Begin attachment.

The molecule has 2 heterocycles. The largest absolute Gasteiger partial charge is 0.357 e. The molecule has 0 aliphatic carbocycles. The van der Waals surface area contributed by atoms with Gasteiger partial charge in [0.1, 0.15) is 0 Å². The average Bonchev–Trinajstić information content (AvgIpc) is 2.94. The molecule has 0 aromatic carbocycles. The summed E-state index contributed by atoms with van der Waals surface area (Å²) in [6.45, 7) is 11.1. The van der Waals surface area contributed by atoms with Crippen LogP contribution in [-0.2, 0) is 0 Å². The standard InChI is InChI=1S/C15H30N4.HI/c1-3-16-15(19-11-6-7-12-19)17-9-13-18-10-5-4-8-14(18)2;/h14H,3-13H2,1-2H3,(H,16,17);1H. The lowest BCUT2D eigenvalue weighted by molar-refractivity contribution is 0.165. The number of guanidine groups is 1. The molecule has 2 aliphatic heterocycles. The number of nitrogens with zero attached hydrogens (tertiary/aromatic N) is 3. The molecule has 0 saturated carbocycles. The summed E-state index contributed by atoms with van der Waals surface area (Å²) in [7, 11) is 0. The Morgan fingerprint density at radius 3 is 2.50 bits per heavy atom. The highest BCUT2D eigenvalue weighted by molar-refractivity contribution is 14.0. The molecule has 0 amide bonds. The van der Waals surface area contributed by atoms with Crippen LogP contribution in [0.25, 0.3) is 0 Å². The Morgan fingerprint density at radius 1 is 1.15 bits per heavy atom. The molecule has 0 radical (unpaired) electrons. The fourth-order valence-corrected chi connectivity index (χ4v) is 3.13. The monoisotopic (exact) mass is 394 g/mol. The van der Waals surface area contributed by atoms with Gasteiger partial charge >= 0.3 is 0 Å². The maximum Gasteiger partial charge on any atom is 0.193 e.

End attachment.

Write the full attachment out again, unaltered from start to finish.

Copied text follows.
The molecule has 2 heterocycles. The largest absolute Gasteiger partial charge is 0.357 e. The molecule has 0 aliphatic carbocycles. The van der Waals surface area contributed by atoms with Gasteiger partial charge in [0.1, 0.15) is 0 Å². The average Bonchev–Trinajstić information content (AvgIpc) is 2.94. The molecule has 0 aromatic carbocycles. The summed E-state index contributed by atoms with van der Waals surface area (Å²) in [6.45, 7) is 11.1. The van der Waals surface area contributed by atoms with Crippen LogP contribution in [-0.2, 0) is 0 Å². The standard InChI is InChI=1S/C15H30N4.HI/c1-3-16-15(19-11-6-7-12-19)17-9-13-18-10-5-4-8-14(18)2;/h14H,3-13H2,1-2H3,(H,16,17);1H. The lowest BCUT2D eigenvalue weighted by molar-refractivity contribution is 0.165. The number of guanidine groups is 1. The molecule has 2 aliphatic heterocycles. The number of nitrogens with zero attached hydrogens (tertiary/aromatic N) is 3. The molecule has 0 saturated carbocycles. The summed E-state index contributed by atoms with van der Waals surface area (Å²) in [7, 11) is 0. The Morgan fingerprint density at radius 3 is 2.50 bits per heavy atom. The highest BCUT2D eigenvalue weighted by molar-refractivity contribution is 14.0. The molecule has 0 amide bonds. The van der Waals surface area contributed by atoms with Crippen LogP contribution in [0.25, 0.3) is 0 Å². The Morgan fingerprint density at radius 1 is 1.15 bits per heavy atom. The molecule has 0 radical (unpaired) electrons. The fourth-order valence-corrected chi connectivity index (χ4v) is 3.13. The monoisotopic (exact) mass is 394 g/mol. The van der Waals surface area contributed by atoms with Gasteiger partial charge >= 0.3 is 0 Å². The maximum Gasteiger partial charge on any atom is 0.193 e.